If you end up going to court on the issue of temporary custody, you will first have to go through a court-ordered mediation where you and your spouse meet with a court mediator to try to resolve custody issues.
Mediation can be a way to make decisions about your children without going to court.
It is important to be prepared for this process, as many parents have no idea what to expect and end up agreeing to an arrangement they later regret.
What Happens in Child Custody Mediation?
Mediation can be a way to make decisions about your children without going to court. If you file for a court hearing or “Orders to Show Cause” regarding custody, you will be required to attend a mandatory court-ordered child custody mediation prior to proceeding with your hearing. The mediation occurs with a licensed social worker, and your attorney cannot be present.
At this court-ordered hearing, the mediator will only discuss issues of custody and the particulars of the potential “parenting plan” or “parenting agreement.” They will not discuss child support or any other issues related to your divorce case.
The mediator has several roles including help with:
- Making a parenting plan that’s in the best interest of the children
- Making a parenting plan that guarantees that children are allowed time with both parents
- Learning ways to deal with anger or resentment
Who are the Mediators?
The mediators have a master’s degree in counseling, social work, or a related field, and at least two years of experience working in mental health. Although mediators are experienced in counseling, mediation is not counseling. The sole job of the mediator in this situation is to meet with both parents and help them reach an agreement on what will be best for their child.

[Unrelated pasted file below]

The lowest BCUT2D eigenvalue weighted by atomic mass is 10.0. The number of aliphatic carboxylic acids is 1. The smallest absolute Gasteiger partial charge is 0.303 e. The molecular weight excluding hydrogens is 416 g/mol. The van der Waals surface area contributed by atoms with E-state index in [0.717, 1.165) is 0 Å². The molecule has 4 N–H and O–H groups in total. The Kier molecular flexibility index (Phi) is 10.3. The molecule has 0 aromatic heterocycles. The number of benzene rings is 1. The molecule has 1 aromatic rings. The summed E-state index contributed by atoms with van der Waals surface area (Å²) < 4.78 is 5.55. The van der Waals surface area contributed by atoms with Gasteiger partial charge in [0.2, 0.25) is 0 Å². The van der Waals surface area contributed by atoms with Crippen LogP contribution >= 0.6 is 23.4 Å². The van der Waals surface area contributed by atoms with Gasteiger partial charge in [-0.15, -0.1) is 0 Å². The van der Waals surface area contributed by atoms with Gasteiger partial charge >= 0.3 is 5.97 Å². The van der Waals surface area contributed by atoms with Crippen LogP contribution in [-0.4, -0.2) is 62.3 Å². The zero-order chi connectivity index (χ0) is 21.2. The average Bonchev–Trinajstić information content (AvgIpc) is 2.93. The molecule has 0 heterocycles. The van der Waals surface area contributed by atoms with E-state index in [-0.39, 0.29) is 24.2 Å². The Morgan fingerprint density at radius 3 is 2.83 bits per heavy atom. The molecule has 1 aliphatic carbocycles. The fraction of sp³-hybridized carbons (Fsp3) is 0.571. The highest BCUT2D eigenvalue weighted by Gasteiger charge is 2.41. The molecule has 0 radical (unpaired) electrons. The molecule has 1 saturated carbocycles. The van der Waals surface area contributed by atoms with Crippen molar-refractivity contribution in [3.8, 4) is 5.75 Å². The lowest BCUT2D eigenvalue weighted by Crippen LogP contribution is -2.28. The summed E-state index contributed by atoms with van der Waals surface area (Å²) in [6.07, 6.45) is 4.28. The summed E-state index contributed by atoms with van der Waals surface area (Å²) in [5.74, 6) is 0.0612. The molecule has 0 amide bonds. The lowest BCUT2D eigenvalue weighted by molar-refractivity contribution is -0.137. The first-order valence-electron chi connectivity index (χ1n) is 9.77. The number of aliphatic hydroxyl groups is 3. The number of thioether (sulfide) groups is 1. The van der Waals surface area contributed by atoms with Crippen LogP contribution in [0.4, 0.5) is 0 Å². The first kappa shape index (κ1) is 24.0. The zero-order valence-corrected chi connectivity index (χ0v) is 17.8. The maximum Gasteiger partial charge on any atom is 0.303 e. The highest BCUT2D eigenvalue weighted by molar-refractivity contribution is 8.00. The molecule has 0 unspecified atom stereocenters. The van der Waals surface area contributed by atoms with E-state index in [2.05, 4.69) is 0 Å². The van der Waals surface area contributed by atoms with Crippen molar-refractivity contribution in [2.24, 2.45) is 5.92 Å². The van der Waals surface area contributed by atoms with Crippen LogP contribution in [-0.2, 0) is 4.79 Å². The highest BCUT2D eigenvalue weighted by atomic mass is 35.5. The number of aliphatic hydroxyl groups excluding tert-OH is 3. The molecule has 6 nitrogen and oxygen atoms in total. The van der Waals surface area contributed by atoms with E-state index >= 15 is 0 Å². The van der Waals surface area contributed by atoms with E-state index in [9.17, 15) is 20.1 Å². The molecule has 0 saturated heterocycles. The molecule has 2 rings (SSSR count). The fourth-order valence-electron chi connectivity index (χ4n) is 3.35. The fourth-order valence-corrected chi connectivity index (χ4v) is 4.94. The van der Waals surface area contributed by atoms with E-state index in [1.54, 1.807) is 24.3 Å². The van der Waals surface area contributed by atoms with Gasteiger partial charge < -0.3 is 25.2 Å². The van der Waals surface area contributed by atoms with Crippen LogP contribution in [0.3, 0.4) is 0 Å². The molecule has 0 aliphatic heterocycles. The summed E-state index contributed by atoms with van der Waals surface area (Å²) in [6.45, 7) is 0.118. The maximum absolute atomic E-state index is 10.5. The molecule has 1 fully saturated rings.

The mediator’s job is to:
- Listen to both of you
- Be neutral
- Help you look at different options
- Help you decide when the child will be with each parent
- Help you decide how future decisions about your child will be made
- Help you consider how best to protect your child’s safety and welfare
- Make recommendations to the judge
What Happens if an Agreement Can’t be Reached?
In some California counties, if you and the other parent can’t agree on a parenting plan through mediation, the mediator is asked to give the court a written recommendation. It will contain the mediator’s opinion about what parenting arrangement will be in your child’s best interests.
Each county is different. In Orange County and Los Angeles County the court mediators are confidential and they do not report back to the court with any recommendations. However, in Riverside and San Diego counties, the court mediator will make recommendations to the court even if you don’t reach an agreement.
If you are a victim of domestic violence, you have the right to have separate interviews during mediation. If there is a current criminal and/or civil restraining order, you have the right to have a support person with you.